As I wrote last week, MLPs have significant exposure to interest rate movements, as they are exposed both at a fundamental level (cost to borrow to fund projects) as well as on a securities level (the spread of their distribution yield vs. the 30-year interest rate). Interest rates moved significantly a few weeks ago when the Fed first indicated that it might start cutting back on bond buying, which is being called "tapering." And future movement seems possible if the Fed does follow through, despite continued weak economic performance.
I pointed out a couple of securities with particular exposure to interest rate movements, due to their low yields and their dependence on debt and equity issuance to fund growth. These companies are Kinder Morgan (NYSE:KMI) and Enterprise Partners (NYSE:EPD). I still think that, in the medium term, these securities are particularly vulnerable to higher interest rates.
However, I missed the more obvious idea. Linn Energy (NASDAQ:LINE) has been under public scrutiny by investors such as HedgeEye, and has been criticized in two articles in Barron's. Linn has a similar dynamic to Kinder Morgan and Enterprise, although its yield is significantly higher. However, the attention from Barron's and HedgeEye plus the announcement of a review by the SEC of certain non-GAAP accounting practices by Linn have caused the stock to drop precipitously.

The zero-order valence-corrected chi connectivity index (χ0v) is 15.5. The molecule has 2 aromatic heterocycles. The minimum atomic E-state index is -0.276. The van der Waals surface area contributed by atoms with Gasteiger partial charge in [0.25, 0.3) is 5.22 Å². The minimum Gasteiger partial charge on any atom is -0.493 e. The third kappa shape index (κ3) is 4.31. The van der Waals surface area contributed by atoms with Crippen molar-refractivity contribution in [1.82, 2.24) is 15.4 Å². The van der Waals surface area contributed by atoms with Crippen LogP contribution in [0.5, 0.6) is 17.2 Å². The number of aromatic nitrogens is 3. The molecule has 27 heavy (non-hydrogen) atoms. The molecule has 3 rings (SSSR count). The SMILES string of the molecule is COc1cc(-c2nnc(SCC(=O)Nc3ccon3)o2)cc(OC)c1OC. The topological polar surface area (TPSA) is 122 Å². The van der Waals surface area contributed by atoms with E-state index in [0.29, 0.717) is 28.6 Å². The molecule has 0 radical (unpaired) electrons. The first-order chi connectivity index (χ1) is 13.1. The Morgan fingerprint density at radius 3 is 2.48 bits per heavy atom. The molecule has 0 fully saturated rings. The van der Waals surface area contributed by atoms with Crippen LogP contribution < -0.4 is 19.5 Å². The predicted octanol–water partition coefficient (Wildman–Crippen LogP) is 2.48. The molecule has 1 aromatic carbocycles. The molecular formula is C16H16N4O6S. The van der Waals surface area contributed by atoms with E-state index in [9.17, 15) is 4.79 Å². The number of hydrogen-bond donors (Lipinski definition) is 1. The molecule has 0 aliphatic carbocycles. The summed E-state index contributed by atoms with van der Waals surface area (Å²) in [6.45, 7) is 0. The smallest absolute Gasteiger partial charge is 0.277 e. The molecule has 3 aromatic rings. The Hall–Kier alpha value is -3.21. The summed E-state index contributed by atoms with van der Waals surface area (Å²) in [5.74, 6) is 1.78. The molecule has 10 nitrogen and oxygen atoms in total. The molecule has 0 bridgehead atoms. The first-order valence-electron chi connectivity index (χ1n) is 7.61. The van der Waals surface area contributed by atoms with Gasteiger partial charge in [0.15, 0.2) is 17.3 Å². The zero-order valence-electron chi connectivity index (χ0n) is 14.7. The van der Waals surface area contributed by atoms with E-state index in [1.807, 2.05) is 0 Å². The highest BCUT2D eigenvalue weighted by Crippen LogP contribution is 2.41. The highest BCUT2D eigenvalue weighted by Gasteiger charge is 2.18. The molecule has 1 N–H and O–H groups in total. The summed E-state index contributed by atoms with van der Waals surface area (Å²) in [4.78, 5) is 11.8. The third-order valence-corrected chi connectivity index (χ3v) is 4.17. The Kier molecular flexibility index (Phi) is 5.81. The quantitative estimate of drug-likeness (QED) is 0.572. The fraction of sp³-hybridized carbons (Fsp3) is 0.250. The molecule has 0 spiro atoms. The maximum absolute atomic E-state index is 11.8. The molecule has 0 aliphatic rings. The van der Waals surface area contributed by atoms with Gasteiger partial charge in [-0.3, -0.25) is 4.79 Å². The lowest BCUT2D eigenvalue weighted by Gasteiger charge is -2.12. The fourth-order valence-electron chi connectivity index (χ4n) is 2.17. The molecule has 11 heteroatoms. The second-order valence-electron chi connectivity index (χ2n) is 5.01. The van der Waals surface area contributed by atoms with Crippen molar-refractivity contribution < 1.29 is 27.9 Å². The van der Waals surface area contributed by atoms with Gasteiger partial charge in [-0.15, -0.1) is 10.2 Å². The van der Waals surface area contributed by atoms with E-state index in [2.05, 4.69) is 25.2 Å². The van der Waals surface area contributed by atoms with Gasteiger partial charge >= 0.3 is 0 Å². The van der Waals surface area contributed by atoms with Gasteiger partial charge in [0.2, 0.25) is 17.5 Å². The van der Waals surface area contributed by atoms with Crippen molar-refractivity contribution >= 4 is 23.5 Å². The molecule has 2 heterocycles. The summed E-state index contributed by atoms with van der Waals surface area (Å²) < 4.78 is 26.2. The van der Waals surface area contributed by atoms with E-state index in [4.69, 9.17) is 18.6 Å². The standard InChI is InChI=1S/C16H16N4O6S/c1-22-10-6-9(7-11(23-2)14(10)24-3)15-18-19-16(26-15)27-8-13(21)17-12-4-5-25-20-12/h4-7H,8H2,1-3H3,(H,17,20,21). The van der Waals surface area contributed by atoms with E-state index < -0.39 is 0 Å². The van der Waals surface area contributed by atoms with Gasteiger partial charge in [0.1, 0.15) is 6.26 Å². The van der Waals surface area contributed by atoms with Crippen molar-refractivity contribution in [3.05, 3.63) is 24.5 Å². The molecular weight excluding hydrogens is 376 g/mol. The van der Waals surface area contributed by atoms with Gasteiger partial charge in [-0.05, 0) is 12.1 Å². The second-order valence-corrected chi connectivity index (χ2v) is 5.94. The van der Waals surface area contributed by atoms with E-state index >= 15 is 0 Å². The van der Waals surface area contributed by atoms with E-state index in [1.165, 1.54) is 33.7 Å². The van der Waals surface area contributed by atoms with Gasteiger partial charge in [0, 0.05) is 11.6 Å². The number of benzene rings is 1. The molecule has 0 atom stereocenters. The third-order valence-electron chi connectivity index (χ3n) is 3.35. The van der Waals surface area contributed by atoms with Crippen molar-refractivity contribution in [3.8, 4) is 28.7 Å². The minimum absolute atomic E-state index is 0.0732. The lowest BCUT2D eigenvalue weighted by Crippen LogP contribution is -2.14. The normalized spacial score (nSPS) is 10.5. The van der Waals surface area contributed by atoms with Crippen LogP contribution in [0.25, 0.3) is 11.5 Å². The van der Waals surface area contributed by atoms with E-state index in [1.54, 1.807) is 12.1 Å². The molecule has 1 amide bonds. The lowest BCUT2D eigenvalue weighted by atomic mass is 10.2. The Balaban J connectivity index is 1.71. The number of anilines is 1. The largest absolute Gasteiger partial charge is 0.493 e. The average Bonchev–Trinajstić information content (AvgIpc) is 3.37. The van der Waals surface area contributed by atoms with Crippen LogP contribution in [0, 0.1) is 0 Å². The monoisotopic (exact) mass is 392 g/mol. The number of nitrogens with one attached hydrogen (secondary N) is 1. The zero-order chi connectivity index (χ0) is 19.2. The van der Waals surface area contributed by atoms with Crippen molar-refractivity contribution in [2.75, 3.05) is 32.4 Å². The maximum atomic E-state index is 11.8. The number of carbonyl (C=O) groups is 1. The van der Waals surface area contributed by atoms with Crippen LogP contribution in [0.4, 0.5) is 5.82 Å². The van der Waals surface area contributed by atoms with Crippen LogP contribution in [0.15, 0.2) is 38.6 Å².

Other "upstream" MLPs like BreightBurn (NASDAQ:BBEP) and LRR Energy (NYSE:LRE) traded down in sympathy, particularly after HedgeEye came out and called BreightBurn a "mini-Linn" due to high priced natural gas hedges that will roll off in the next few years. I still think that GPs of pipeline MLPs like KMI are the most exposed to interest rate movements, but obviously they were not the first to fall. There is a valuation argument to be made but I won't make it here, other than to say that a 4% yield from a levered equity is probably insufficient in a rising 3.5% 30-year interest rate environment.
I also mentioned a potential energy investment well positioned for rising interest rates, Gastar Exploration (NYSEMKT:GST). Gastar recently completed the second part of one of the best acquisitions in the energy space in 2013. Gastar bought an asset for $74 million and re-sold half of the asset, the part that it didn't even really want, for $74 million. The implied value of the part Gastar kept is over $74 million, which means Gastar more than doubled its investment in a three-month period. This is significant for a company with a ~$180 million market cap, and is likely not priced into the stock yet.
The flip side to that is that some company sold Gastar that asset. That company is Chesapeake Energy (NYSE:CHK). Chesapeake has been divesting assets aggressively, and in this case it appears they dropped the ball. They could potentially have discovered the value of their assets prior to agreeing to the divestiture to Gastar. And it looks as if they could have sold the asset for twice what they sold it for with some more work and perhaps waiting a few months. This is bad news for investors in Chesapeake, as the company has been relying on divestitures to "unlock value."
There is a lot of embedded value in Chesapeake, as the company has exposure to numerous shale gas and oil plays, but management may have to do better than they did with the Gastar deal to unlock it. More recent deals, such as the one announced the other day with Exco Resources (NYSE:XCO), looks more favorable for Chesapeake than the Gastar deal.